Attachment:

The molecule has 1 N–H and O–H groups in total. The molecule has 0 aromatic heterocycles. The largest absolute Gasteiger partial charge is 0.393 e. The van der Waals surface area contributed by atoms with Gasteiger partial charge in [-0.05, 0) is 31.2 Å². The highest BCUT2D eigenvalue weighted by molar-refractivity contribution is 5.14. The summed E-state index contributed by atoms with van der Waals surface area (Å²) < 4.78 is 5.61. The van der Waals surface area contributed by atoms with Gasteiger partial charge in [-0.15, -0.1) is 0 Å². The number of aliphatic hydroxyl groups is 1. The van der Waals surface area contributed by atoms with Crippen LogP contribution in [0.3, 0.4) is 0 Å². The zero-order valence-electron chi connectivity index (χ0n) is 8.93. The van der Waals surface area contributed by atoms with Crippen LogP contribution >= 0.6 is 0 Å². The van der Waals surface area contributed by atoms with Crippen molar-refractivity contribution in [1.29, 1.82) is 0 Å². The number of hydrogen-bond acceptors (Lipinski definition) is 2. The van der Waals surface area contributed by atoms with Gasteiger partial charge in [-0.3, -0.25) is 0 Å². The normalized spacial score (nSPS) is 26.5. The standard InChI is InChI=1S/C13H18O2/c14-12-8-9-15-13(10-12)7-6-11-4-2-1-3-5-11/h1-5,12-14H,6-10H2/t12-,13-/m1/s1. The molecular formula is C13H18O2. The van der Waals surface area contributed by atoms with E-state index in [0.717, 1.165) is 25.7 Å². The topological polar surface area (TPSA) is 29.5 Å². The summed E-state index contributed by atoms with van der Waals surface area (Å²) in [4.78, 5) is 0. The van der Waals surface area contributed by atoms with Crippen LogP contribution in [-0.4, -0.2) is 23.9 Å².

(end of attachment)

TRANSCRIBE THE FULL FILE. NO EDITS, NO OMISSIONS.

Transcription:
The molecule has 1 N–H and O–H groups in total. The molecule has 0 aromatic heterocycles. The largest absolute Gasteiger partial charge is 0.393 e. The van der Waals surface area contributed by atoms with Gasteiger partial charge in [-0.05, 0) is 31.2 Å². The highest BCUT2D eigenvalue weighted by molar-refractivity contribution is 5.14. The summed E-state index contributed by atoms with van der Waals surface area (Å²) < 4.78 is 5.61. The van der Waals surface area contributed by atoms with Gasteiger partial charge in [-0.15, -0.1) is 0 Å². The number of aliphatic hydroxyl groups is 1. The van der Waals surface area contributed by atoms with Crippen LogP contribution in [0.3, 0.4) is 0 Å². The zero-order valence-electron chi connectivity index (χ0n) is 8.93. The van der Waals surface area contributed by atoms with Crippen LogP contribution >= 0.6 is 0 Å². The van der Waals surface area contributed by atoms with Crippen molar-refractivity contribution in [1.29, 1.82) is 0 Å². The number of hydrogen-bond acceptors (Lipinski definition) is 2. The van der Waals surface area contributed by atoms with Gasteiger partial charge in [-0.3, -0.25) is 0 Å². The normalized spacial score (nSPS) is 26.5. The standard InChI is InChI=1S/C13H18O2/c14-12-8-9-15-13(10-12)7-6-11-4-2-1-3-5-11/h1-5,12-14H,6-10H2/t12-,13-/m1/s1. The molecular formula is C13H18O2. The van der Waals surface area contributed by atoms with E-state index in [0.717, 1.165) is 25.7 Å². The topological polar surface area (TPSA) is 29.5 Å². The summed E-state index contributed by atoms with van der Waals surface area (Å²) in [4.78, 5) is 0. The van der Waals surface area contributed by atoms with Crippen LogP contribution in [-0.4, -0.2) is 23.9 Å².